Then the first wave of COVID struck. All of my teaching opportunities evaporated as lockdown measures were announced. I clung to my home practice to preserve my equilibrium. As the months stretched on, I fell into digital escapism, and found myself wandering through videos of Indian classical dance on YouTube.
Randomly—although I would now say providentially—! came across a recording of Supratim Talukder, a Bharatanatyam dancer based in Kolkata, West Bengal. It stopped me in my tracks.
Bharatanatyam is a highly codified and demanding dance style. One of the oldest classical dance forms, it originated in Hindu temples in Tamil Nadu, in the southern part of India. The dance, with its intricate footwork, hand gestures, and facial expressions, is usually done by women dressed in the style of Tamil brides—draped in brilliant saris and heavily adorned with jewelry. During British colonial rule, Bharatanatyam was disdained, discouraged, and eventually banned. But it never died. Today it has reemerged not just as a temple dance, but as a secular celebration of cultural artistry practiced by both men and women.
In the first video I watched, Talukder was dancing an interpretation of the Shiva Tandava Stotram, a hymn celebrating Lord Shiva's power and beauty. In another of his dance offerings, I was drawn into a narrative world where Lord Krishna dances with peacocks in an enchanted grove. Talukder's abhinaya, the emotional expression that is so critical to this dance form, allowed him to play multiple characters within a solo performance. In one moment he was Krishna, bestowing his blessings on the forest of Vrindavan; in another, he was a dancing peacock.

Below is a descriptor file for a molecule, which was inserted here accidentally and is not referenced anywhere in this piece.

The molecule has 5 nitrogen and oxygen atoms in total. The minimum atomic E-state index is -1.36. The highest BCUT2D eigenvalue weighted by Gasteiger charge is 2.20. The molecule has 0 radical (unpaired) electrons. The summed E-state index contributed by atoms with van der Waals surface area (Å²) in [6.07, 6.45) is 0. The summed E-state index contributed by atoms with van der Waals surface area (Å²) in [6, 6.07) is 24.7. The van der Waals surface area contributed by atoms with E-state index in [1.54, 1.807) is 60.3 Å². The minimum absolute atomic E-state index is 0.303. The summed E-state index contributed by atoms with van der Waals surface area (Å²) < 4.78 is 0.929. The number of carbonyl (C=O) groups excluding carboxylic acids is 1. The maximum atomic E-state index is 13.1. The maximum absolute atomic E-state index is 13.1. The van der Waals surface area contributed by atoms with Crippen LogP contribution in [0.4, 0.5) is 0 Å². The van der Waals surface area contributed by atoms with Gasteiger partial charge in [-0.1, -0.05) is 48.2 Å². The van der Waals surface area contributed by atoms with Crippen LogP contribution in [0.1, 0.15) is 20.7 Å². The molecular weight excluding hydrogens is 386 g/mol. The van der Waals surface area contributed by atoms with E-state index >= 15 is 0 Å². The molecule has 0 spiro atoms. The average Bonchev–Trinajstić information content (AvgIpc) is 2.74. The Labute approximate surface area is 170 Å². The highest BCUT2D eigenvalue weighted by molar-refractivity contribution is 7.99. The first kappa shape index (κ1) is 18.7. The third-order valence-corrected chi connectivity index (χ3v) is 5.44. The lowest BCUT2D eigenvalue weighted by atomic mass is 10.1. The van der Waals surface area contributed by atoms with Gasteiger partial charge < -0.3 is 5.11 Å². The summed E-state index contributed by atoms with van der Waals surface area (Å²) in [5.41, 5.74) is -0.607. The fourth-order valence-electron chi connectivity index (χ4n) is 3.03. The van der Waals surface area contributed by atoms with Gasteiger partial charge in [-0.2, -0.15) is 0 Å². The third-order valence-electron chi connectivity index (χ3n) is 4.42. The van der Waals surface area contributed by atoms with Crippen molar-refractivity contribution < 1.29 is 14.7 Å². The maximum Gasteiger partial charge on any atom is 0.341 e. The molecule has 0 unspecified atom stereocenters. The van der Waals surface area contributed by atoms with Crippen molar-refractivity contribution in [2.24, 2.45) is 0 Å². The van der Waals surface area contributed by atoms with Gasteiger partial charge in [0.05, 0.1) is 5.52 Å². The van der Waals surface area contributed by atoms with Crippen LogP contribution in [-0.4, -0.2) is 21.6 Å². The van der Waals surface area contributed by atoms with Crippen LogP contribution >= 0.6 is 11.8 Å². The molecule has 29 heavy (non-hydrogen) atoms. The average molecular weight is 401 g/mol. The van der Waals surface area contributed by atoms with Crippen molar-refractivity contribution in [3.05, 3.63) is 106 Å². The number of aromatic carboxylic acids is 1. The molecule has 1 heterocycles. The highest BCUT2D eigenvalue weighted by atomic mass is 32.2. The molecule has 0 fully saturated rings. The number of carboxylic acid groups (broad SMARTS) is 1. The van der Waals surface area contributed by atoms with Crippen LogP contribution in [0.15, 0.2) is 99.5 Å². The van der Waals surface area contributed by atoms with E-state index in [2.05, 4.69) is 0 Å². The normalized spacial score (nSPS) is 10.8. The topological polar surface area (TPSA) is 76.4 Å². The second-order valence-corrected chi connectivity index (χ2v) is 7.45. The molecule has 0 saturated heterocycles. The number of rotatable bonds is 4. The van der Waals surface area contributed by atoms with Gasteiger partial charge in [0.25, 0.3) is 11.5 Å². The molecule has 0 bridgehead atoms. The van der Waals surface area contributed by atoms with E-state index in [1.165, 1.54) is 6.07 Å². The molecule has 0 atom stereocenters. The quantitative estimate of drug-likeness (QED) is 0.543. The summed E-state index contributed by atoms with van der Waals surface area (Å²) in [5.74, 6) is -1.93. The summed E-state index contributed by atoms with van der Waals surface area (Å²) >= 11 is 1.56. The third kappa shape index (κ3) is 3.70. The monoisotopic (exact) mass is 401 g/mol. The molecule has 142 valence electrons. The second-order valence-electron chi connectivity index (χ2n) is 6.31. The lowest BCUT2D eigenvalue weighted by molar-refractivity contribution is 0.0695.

Talukder had mastered the technical elements of bharatanatyam—the rhythmic physicality, intricate hand gestures, and expressive mime. Using these skills, he seemed to shape-shift, and incarnate Shiva Nataraja, the Lord of Dance. As I watched him, I felt as if I were no longerjust idly checking out another YouTube video; I was receiving darshana, a glimpse of the Divine.
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